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On June 23rd, the Fourth District published Save Our Access v. City of San Diego (2023) 92 Cal.App.5th 819, holding that a city’s approval of a ballot measure to remove the 30-foot Coastal Zone height limit in a community planning area required further environmental review. The Court concluded that the program EIR evaluating the plan update had not considered the impacts of excluding the area from the height limit, and applied the fair argument standard of review to determine that the changes could cause environmental impacts.

The Court’s application of the fair argument standard in this context is in tension with existing precedent applying the deferential substantial evidence standard of review under CEQA’s subsequent review doctrine, unless the changes are so extensive as to constitute an entirely new project.


Since the 1972 passage of Proposition D (codified as San Diego Municipal Code section 132.0505), the City of San Diego (City) has prohibited buildings taller than 30 feet from being constructed within its “Coastal Zone” – most of the area west of Interstate 5 (the area is unrelated to the Coastal Zone as defined in the Coastal Act). A vote of the electorate is required to amend the prohibition.

In 2008, the City initiated a process to update the Midway-Pacific Highway Community Plan, an area within the City’s Coastal Zone, including the former San Diego International Sports Arena. In 2018, the City Council approved a Community Plan Update (“CPU”) for the area, and certified a program EIR for the CPU. The final CPU provided for a mixed-use development including residential, commercial, military, and industrial buildings.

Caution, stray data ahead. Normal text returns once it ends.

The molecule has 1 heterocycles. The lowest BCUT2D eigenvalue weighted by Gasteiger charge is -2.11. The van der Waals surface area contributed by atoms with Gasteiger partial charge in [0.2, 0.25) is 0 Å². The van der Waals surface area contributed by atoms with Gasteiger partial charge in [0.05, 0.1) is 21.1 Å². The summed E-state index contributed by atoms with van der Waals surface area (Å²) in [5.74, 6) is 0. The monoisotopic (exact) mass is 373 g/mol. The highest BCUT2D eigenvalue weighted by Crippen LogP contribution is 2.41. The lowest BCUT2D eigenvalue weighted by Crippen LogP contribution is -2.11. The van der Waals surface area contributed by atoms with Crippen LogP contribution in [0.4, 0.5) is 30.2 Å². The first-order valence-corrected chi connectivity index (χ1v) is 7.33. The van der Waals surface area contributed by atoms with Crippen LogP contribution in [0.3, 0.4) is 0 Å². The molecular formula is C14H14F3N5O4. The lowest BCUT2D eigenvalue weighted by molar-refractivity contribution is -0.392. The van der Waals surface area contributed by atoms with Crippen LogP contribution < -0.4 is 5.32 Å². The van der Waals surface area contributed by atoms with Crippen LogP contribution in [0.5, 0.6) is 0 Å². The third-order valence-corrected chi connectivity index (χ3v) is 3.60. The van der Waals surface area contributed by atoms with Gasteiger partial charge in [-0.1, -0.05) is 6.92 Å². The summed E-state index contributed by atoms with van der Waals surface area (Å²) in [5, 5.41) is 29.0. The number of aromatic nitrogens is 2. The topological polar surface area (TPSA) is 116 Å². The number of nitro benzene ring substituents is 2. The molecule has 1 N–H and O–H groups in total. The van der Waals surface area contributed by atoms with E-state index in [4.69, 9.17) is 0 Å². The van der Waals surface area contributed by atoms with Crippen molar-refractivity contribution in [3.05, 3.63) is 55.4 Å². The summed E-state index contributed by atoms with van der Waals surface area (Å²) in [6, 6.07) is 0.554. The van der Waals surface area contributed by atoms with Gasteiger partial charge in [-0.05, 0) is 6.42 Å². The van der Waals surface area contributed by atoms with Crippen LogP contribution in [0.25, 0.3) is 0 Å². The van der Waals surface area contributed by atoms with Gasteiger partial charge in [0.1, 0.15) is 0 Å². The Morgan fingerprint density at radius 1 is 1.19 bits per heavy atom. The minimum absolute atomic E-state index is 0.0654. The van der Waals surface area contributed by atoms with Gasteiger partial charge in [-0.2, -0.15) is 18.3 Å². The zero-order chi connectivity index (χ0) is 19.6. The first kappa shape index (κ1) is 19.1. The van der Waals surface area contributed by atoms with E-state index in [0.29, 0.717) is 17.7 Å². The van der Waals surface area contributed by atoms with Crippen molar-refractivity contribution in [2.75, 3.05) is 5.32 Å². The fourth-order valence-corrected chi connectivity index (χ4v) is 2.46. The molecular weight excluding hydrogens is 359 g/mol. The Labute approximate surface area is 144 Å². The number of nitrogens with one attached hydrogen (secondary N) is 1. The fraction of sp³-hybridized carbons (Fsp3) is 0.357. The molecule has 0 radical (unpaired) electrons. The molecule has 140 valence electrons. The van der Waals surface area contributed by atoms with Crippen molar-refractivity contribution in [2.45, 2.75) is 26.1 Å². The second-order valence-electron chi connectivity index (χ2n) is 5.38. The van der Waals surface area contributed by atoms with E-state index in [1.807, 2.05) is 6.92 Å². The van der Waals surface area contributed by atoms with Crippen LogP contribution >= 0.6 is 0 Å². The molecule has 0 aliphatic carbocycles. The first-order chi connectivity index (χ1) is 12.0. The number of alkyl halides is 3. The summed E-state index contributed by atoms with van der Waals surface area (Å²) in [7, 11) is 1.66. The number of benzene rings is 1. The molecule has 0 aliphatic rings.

In 2020, two City Councilmembers proposed a ballot measure to remove the height limit from the Midway-Pacific Highway Community Plan area. Internal City emails and a subsequent staff report concluded that the CPU’s program EIR accounted for this possibility, and that no supplemental EIR would be required. Save Our Access submitted a letter to the City disagreeing with those conclusions, maintaining that the CPU did not anticipate removing the height limits. Nonetheless, in July 2020, the City passed an ordinance submitting the question of removing the height limit in this area to the voters. The City also issued a memorandum stating that the proposed amendment would not result in new significant impacts to the environment.

Save Our Access sued, arguing that the City had not adequately addressed the environmental impacts of removing the height limit. The trial court entered a judgment in favor of Save Our Access and the City appealed.

The City subsequently certified a supplemental EIR, and voters have re-approved the measure. But Save Our Access filed a second lawsuit attacking that approval, and in a footnote, the Court found that the City’s subsequent actions did not moot the issues in this appeal.

Scope of the Program EIR

The parties agreed that submission of the ballot measure to voters was a project subject to CEQA, but the City maintained that the program EIR had adequately evaluated this possibility.

The Court considered the CPU as well as the program EIR. The CPU described the Coastal Zone height limit, but did not state whether it would remain in force. The program EIR was also silent on the topic. The City acknowledged that removal of the height limit was not specifically identified in either document, but argued that because Citywide base zones allowed maximum structure heights more than 30 feet in some zoning areas, it could be inferred that the CPU anticipated there would be a later proposal to remove the height limit.